Tuesday, July 14, 2009

CSX 2Q beats Street despite 20% earnings drop

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CSX’s second-quarter earnings decline of 20% nonetheless beat Wall Street consensus estimates, as the company announced earnings of $308 million, or 78 cents per share, compared with $385 million, or 93 cents a share, in the second quarter of 2008. Revenue fell 25% to $2.19 billion.

Dahlman Rose & Co. cautioned that the earnings per share results, “when stripped of $0.06 per share in discontinued operations related to the [sale of the] Greenbrier resort ... came in at $0.72.” But even that, Dalhman Rose said, was “above our estimate of $0.66" and the consensus estimate of 62 to 64 cents per share.

Morgan Stanley analysts, though even more cautiously noting “$0.59 may be a cleaner number” for second-quarter earnings per share, also allowed that CSX generated a “solid performance, all things considered,” and added, “CSX remains a top pick in our freight transport universe.”


“While the economy continues to significantly impact our business, there are some signs that we may be seeing the bottom in many markets,” said CSX Chairman, President, and CEO Michael J. Ward.

Analysts said CSX has acted aggressively to control costs, but some see continued pressure on pricing. Dalhman Rose said the pressure is most acute in the intermodal sector, affecting CSX’s operating ratio.

Said Dahlman Rose, “We believe CSX Intermodal has had to resort to cutting rates in an attempt to remain competitive with the very aggressive trucking market. While operating expenses declined 17% to $255 million, it was not enough to offset the steep drop in revenues for the segment, bringing the operating ratio up over 730 basis points to 87.6%.”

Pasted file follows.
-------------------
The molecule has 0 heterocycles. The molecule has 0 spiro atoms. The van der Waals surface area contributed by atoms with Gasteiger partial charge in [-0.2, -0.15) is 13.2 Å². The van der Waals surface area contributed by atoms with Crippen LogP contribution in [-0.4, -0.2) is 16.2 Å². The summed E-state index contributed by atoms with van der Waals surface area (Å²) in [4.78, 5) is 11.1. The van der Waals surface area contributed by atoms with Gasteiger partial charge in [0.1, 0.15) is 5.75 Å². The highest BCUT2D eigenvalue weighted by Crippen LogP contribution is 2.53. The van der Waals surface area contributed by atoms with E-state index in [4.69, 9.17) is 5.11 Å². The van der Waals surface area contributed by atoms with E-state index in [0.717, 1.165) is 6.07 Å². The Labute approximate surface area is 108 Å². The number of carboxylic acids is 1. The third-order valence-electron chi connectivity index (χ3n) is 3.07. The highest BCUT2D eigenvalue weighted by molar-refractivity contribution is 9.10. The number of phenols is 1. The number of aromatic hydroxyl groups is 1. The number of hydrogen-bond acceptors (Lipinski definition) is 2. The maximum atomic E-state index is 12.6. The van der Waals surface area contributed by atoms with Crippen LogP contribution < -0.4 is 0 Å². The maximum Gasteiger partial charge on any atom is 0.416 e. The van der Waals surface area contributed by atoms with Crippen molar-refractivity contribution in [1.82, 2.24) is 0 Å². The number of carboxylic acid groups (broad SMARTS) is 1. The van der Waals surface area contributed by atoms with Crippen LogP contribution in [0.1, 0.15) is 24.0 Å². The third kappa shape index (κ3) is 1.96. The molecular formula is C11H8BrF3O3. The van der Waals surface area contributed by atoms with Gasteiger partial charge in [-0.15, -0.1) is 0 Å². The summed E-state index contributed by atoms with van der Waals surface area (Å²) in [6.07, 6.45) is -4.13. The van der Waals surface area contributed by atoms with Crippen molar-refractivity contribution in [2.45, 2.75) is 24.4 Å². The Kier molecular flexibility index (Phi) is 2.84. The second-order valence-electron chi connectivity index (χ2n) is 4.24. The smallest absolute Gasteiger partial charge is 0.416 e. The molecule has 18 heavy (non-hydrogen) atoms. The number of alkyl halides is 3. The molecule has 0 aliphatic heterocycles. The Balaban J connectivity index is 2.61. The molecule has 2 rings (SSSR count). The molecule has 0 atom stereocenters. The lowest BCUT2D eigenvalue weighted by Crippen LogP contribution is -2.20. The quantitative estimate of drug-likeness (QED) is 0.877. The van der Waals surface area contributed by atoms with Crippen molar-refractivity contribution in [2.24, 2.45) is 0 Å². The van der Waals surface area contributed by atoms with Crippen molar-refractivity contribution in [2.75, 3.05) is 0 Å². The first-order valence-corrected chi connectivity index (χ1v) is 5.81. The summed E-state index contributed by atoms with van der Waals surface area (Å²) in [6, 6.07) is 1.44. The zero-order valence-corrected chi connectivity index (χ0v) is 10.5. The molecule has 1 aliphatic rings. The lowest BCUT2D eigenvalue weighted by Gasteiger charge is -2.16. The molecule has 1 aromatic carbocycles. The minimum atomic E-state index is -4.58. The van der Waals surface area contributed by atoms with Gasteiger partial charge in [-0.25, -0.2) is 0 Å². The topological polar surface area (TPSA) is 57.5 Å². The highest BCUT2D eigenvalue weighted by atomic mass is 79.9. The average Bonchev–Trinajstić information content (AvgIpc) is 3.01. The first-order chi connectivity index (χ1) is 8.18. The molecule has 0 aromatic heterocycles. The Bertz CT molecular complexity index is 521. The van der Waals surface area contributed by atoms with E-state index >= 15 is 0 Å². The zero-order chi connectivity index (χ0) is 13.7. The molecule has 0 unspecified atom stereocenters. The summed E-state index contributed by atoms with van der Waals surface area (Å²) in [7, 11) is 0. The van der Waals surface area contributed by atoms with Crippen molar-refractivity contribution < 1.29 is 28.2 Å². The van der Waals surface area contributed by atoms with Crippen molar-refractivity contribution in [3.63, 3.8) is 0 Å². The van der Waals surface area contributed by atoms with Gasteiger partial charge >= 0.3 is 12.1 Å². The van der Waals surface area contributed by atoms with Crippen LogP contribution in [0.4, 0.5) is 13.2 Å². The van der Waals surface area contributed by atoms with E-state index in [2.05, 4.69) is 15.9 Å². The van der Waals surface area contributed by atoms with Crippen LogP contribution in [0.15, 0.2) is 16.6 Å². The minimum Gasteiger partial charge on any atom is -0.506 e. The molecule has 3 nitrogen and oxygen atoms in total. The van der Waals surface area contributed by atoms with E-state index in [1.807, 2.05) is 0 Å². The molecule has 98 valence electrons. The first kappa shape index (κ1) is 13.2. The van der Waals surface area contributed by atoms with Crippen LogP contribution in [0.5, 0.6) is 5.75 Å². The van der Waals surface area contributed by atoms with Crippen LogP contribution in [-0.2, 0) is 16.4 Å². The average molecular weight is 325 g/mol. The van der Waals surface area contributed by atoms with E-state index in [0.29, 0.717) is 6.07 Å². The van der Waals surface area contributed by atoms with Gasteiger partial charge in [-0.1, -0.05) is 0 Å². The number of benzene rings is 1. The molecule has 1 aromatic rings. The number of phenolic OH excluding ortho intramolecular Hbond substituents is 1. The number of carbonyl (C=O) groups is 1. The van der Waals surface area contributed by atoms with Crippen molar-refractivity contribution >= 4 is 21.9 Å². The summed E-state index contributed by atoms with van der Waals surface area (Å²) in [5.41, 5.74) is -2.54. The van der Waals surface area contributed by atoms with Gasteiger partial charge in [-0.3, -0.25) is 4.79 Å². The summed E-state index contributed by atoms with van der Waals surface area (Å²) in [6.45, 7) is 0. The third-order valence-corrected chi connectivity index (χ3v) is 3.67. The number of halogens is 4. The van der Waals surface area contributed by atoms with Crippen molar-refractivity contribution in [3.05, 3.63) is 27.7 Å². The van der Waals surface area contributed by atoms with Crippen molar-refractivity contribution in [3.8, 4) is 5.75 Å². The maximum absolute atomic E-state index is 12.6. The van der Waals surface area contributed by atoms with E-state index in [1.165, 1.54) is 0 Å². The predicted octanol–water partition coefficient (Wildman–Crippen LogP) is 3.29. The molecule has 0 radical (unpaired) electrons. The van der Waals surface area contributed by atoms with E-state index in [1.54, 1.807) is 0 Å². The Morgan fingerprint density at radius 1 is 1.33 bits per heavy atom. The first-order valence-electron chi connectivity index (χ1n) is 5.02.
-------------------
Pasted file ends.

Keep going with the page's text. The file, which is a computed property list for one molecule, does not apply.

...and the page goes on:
In a related development, the United Transportation Union said that the impact of furloughs will be lessed for some CSX workers under an "innovative furlough retention board agreement." Furloughed employees placed on each furloughretention board will be guaranteed four days of work each bi-weekly payperiod, retain health-care insurance,  continue buildingseniority and Railroad Retirement credits, remain current for ruleexaminations and qualifications, and recalled to active serviceunder a pre-determined mathematical formula. UTU members placed on continuous employment boards or furloughretention boards also are able to pursue part-time employmentelsewhere, with knowledge that their families are protected, and thatwhen the recession ends, they will return to full-time employment with CSX. These agreements do not impact the operation of extra boards. The agreement is similar to a continuous employment board agreement negotiated with Union Pacific.

"In negotiating these agreements, UTU officers have stressed to thecarriers that short-term economic gains from furloughs could backfireduring the peak vacation season and implementation July 16 of newhours-of-service regulations—both of which will limit availabilityof qualified operating crews," UTU noted. "Agreements such as UP's continuous employment boards andCSX's furlough retention boards lessen the likelihood that youngeremployees will depart the railroad permanently, triggering, eventually,an expensive search for new hires who then must be trained fromscratch."

UTU said it is seeking similar agreements with other major railroads, including BNSF and Norfolk Southern.

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